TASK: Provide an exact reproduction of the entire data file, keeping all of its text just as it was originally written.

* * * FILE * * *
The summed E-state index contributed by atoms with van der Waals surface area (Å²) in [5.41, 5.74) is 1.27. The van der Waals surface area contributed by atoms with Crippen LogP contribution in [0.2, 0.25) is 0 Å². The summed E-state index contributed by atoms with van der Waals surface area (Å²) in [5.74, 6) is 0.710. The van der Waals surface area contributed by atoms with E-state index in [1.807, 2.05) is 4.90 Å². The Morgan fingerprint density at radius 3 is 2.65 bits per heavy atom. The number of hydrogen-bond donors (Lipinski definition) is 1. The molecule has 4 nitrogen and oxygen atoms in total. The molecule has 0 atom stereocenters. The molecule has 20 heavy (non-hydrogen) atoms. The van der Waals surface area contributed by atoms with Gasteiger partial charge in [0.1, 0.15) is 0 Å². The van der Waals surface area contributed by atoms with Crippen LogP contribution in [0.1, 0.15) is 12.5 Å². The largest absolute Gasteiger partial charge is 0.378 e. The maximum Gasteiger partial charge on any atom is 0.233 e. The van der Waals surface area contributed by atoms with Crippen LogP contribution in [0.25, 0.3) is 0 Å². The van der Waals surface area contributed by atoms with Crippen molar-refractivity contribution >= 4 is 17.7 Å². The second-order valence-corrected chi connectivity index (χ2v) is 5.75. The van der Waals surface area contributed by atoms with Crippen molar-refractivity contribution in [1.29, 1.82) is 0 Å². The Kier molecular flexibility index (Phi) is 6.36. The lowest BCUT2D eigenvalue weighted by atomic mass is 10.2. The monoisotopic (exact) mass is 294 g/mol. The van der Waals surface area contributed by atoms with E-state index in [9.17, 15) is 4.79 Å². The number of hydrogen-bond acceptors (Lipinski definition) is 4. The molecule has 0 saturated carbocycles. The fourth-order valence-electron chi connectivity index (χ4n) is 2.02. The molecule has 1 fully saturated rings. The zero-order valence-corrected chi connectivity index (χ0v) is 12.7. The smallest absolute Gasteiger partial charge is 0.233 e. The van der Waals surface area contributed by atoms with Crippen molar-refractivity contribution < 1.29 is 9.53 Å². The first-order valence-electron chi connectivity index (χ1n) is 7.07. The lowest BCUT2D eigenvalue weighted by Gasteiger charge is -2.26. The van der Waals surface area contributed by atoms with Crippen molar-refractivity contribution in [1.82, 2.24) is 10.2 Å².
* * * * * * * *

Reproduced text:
The summed E-state index contributed by atoms with van der Waals surface area (Å²) in [5.41, 5.74) is 1.27. The van der Waals surface area contributed by atoms with Crippen LogP contribution in [0.2, 0.25) is 0 Å². The summed E-state index contributed by atoms with van der Waals surface area (Å²) in [5.74, 6) is 0.710. The van der Waals surface area contributed by atoms with E-state index in [1.807, 2.05) is 4.90 Å². The Morgan fingerprint density at radius 3 is 2.65 bits per heavy atom. The number of hydrogen-bond donors (Lipinski definition) is 1. The molecule has 4 nitrogen and oxygen atoms in total. The molecule has 0 atom stereocenters. The molecule has 20 heavy (non-hydrogen) atoms. The van der Waals surface area contributed by atoms with Gasteiger partial charge in [0.1, 0.15) is 0 Å². The van der Waals surface area contributed by atoms with Crippen LogP contribution in [0.1, 0.15) is 12.5 Å². The largest absolute Gasteiger partial charge is 0.378 e. The maximum Gasteiger partial charge on any atom is 0.233 e. The van der Waals surface area contributed by atoms with Crippen LogP contribution in [0.25, 0.3) is 0 Å². The van der Waals surface area contributed by atoms with Crippen molar-refractivity contribution >= 4 is 17.7 Å². The second-order valence-corrected chi connectivity index (χ2v) is 5.75. The van der Waals surface area contributed by atoms with Crippen molar-refractivity contribution in [1.29, 1.82) is 0 Å². The Kier molecular flexibility index (Phi) is 6.36. The lowest BCUT2D eigenvalue weighted by atomic mass is 10.2. The monoisotopic (exact) mass is 294 g/mol. The van der Waals surface area contributed by atoms with E-state index in [9.17, 15) is 4.79 Å². The number of hydrogen-bond acceptors (Lipinski definition) is 4. The molecule has 0 saturated carbocycles. The fourth-order valence-electron chi connectivity index (χ4n) is 2.02. The molecule has 1 fully saturated rings. The zero-order valence-corrected chi connectivity index (χ0v) is 12.7. The smallest absolute Gasteiger partial charge is 0.233 e. The van der Waals surface area contributed by atoms with Crippen molar-refractivity contribution < 1.29 is 9.53 Å². The first-order valence-electron chi connectivity index (χ1n) is 7.07. The lowest BCUT2D eigenvalue weighted by Gasteiger charge is -2.26. The van der Waals surface area contributed by atoms with Crippen molar-refractivity contribution in [1.82, 2.24) is 10.2 Å².